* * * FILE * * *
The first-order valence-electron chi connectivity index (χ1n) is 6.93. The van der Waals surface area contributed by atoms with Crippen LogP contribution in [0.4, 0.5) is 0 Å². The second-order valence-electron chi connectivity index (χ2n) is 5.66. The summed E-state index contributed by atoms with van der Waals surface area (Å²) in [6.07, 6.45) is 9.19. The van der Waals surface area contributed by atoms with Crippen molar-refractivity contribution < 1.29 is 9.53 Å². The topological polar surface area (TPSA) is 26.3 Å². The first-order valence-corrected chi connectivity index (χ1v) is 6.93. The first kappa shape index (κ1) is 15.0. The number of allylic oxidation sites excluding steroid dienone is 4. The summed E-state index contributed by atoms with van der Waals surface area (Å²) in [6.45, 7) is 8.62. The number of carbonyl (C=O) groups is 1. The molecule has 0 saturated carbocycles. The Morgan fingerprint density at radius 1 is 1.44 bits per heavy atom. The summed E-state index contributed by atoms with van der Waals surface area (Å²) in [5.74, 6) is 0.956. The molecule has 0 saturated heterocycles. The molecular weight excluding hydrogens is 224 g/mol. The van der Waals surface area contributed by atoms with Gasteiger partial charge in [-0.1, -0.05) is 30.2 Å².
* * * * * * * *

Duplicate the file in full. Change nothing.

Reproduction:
The first-order valence-electron chi connectivity index (χ1n) is 6.93. The van der Waals surface area contributed by atoms with Crippen LogP contribution in [0.4, 0.5) is 0 Å². The second-order valence-electron chi connectivity index (χ2n) is 5.66. The summed E-state index contributed by atoms with van der Waals surface area (Å²) in [6.07, 6.45) is 9.19. The van der Waals surface area contributed by atoms with Crippen molar-refractivity contribution < 1.29 is 9.53 Å². The topological polar surface area (TPSA) is 26.3 Å². The first-order valence-corrected chi connectivity index (χ1v) is 6.93. The first kappa shape index (κ1) is 15.0. The number of allylic oxidation sites excluding steroid dienone is 4. The summed E-state index contributed by atoms with van der Waals surface area (Å²) in [6.45, 7) is 8.62. The number of carbonyl (C=O) groups is 1. The molecule has 0 saturated carbocycles. The Morgan fingerprint density at radius 1 is 1.44 bits per heavy atom. The summed E-state index contributed by atoms with van der Waals surface area (Å²) in [5.74, 6) is 0.956. The molecule has 0 saturated heterocycles. The molecular weight excluding hydrogens is 224 g/mol. The van der Waals surface area contributed by atoms with Gasteiger partial charge in [-0.1, -0.05) is 30.2 Å².